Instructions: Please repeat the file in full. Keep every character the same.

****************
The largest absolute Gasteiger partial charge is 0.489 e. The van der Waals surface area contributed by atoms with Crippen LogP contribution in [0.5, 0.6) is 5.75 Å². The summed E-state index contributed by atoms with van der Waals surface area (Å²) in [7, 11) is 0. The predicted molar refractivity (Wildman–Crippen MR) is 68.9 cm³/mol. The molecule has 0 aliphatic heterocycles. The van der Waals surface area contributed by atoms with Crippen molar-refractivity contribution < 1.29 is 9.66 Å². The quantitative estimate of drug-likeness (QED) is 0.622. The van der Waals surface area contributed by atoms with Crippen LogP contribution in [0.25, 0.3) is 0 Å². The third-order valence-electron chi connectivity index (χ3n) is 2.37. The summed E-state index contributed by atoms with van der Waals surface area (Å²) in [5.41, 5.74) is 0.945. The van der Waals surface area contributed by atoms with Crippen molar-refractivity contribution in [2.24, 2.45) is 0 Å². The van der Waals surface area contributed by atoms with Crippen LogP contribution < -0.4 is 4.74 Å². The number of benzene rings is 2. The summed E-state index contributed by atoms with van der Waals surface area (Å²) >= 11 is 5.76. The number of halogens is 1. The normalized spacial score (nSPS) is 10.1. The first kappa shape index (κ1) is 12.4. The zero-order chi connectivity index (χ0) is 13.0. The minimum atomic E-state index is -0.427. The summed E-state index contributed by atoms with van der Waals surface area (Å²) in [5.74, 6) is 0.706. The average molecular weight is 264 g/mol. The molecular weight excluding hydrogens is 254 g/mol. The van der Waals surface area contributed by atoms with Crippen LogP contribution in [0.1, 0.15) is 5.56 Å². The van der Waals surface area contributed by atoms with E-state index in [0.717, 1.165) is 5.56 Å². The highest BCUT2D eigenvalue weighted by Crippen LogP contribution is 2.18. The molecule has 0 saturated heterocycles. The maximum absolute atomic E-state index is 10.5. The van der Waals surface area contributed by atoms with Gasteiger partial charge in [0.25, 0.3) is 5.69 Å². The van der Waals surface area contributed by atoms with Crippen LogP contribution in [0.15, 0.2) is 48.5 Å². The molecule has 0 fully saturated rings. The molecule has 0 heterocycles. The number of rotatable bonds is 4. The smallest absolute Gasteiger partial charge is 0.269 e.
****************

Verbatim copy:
The largest absolute Gasteiger partial charge is 0.489 e. The van der Waals surface area contributed by atoms with Crippen LogP contribution in [0.5, 0.6) is 5.75 Å². The summed E-state index contributed by atoms with van der Waals surface area (Å²) in [7, 11) is 0. The predicted molar refractivity (Wildman–Crippen MR) is 68.9 cm³/mol. The molecule has 0 aliphatic heterocycles. The van der Waals surface area contributed by atoms with Crippen molar-refractivity contribution < 1.29 is 9.66 Å². The quantitative estimate of drug-likeness (QED) is 0.622. The van der Waals surface area contributed by atoms with Crippen LogP contribution in [0.25, 0.3) is 0 Å². The third-order valence-electron chi connectivity index (χ3n) is 2.37. The summed E-state index contributed by atoms with van der Waals surface area (Å²) in [5.41, 5.74) is 0.945. The van der Waals surface area contributed by atoms with Crippen molar-refractivity contribution in [2.24, 2.45) is 0 Å². The van der Waals surface area contributed by atoms with Crippen LogP contribution < -0.4 is 4.74 Å². The number of benzene rings is 2. The summed E-state index contributed by atoms with van der Waals surface area (Å²) >= 11 is 5.76. The number of halogens is 1. The normalized spacial score (nSPS) is 10.1. The first kappa shape index (κ1) is 12.4. The zero-order chi connectivity index (χ0) is 13.0. The minimum atomic E-state index is -0.427. The summed E-state index contributed by atoms with van der Waals surface area (Å²) in [5.74, 6) is 0.706. The average molecular weight is 264 g/mol. The molecular weight excluding hydrogens is 254 g/mol. The van der Waals surface area contributed by atoms with Crippen LogP contribution in [0.1, 0.15) is 5.56 Å². The van der Waals surface area contributed by atoms with E-state index in [0.717, 1.165) is 5.56 Å². The highest BCUT2D eigenvalue weighted by Crippen LogP contribution is 2.18. The molecule has 0 saturated heterocycles. The maximum absolute atomic E-state index is 10.5. The van der Waals surface area contributed by atoms with Gasteiger partial charge in [0.25, 0.3) is 5.69 Å². The van der Waals surface area contributed by atoms with Crippen LogP contribution in [0.15, 0.2) is 48.5 Å². The molecule has 0 fully saturated rings. The molecule has 0 heterocycles. The number of rotatable bonds is 4. The smallest absolute Gasteiger partial charge is 0.269 e.